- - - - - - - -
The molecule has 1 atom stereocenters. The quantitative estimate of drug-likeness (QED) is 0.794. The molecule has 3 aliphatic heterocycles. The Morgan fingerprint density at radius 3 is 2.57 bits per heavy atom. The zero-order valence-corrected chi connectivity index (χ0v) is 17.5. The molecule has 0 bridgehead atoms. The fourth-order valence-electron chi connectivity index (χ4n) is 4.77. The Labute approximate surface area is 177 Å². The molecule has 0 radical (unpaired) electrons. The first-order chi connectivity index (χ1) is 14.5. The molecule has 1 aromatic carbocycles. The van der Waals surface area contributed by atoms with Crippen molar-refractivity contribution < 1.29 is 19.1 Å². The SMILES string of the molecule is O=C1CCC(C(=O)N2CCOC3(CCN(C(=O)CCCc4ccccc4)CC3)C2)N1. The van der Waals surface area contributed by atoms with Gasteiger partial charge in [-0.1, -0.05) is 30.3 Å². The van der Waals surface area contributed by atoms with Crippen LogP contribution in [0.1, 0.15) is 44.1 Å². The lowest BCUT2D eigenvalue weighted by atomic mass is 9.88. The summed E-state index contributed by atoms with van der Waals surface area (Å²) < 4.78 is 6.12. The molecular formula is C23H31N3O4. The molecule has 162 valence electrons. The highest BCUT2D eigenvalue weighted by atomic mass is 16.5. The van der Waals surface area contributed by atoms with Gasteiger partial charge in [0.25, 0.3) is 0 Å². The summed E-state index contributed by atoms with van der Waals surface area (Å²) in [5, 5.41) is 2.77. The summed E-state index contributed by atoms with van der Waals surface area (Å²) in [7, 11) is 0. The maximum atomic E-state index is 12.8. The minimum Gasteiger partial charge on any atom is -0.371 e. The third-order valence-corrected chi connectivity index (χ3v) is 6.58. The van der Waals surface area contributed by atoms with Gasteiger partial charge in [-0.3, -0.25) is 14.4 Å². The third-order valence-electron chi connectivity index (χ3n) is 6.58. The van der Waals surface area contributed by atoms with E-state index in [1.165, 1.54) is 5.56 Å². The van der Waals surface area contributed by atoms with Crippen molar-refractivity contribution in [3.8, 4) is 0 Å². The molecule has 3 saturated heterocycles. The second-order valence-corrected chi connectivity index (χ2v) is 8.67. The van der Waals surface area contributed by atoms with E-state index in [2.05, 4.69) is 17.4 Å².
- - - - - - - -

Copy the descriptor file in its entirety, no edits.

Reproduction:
The molecule has 1 atom stereocenters. The quantitative estimate of drug-likeness (QED) is 0.794. The molecule has 3 aliphatic heterocycles. The Morgan fingerprint density at radius 3 is 2.57 bits per heavy atom. The zero-order valence-corrected chi connectivity index (χ0v) is 17.5. The molecule has 0 bridgehead atoms. The fourth-order valence-electron chi connectivity index (χ4n) is 4.77. The Labute approximate surface area is 177 Å². The molecule has 0 radical (unpaired) electrons. The first-order chi connectivity index (χ1) is 14.5. The molecule has 1 aromatic carbocycles. The van der Waals surface area contributed by atoms with Crippen molar-refractivity contribution < 1.29 is 19.1 Å². The SMILES string of the molecule is O=C1CCC(C(=O)N2CCOC3(CCN(C(=O)CCCc4ccccc4)CC3)C2)N1. The van der Waals surface area contributed by atoms with Gasteiger partial charge in [-0.1, -0.05) is 30.3 Å². The van der Waals surface area contributed by atoms with Crippen LogP contribution in [0.1, 0.15) is 44.1 Å². The lowest BCUT2D eigenvalue weighted by atomic mass is 9.88. The summed E-state index contributed by atoms with van der Waals surface area (Å²) < 4.78 is 6.12. The molecular formula is C23H31N3O4. The molecule has 162 valence electrons. The highest BCUT2D eigenvalue weighted by atomic mass is 16.5. The van der Waals surface area contributed by atoms with Gasteiger partial charge in [0.25, 0.3) is 0 Å². The summed E-state index contributed by atoms with van der Waals surface area (Å²) in [5, 5.41) is 2.77. The summed E-state index contributed by atoms with van der Waals surface area (Å²) in [7, 11) is 0. The maximum atomic E-state index is 12.8. The minimum Gasteiger partial charge on any atom is -0.371 e. The third-order valence-corrected chi connectivity index (χ3v) is 6.58. The van der Waals surface area contributed by atoms with Gasteiger partial charge in [-0.3, -0.25) is 14.4 Å². The third-order valence-electron chi connectivity index (χ3n) is 6.58. The van der Waals surface area contributed by atoms with E-state index in [1.165, 1.54) is 5.56 Å². The van der Waals surface area contributed by atoms with Crippen molar-refractivity contribution in [3.8, 4) is 0 Å². The molecule has 3 saturated heterocycles. The second-order valence-corrected chi connectivity index (χ2v) is 8.67. The van der Waals surface area contributed by atoms with E-state index in [2.05, 4.69) is 17.4 Å².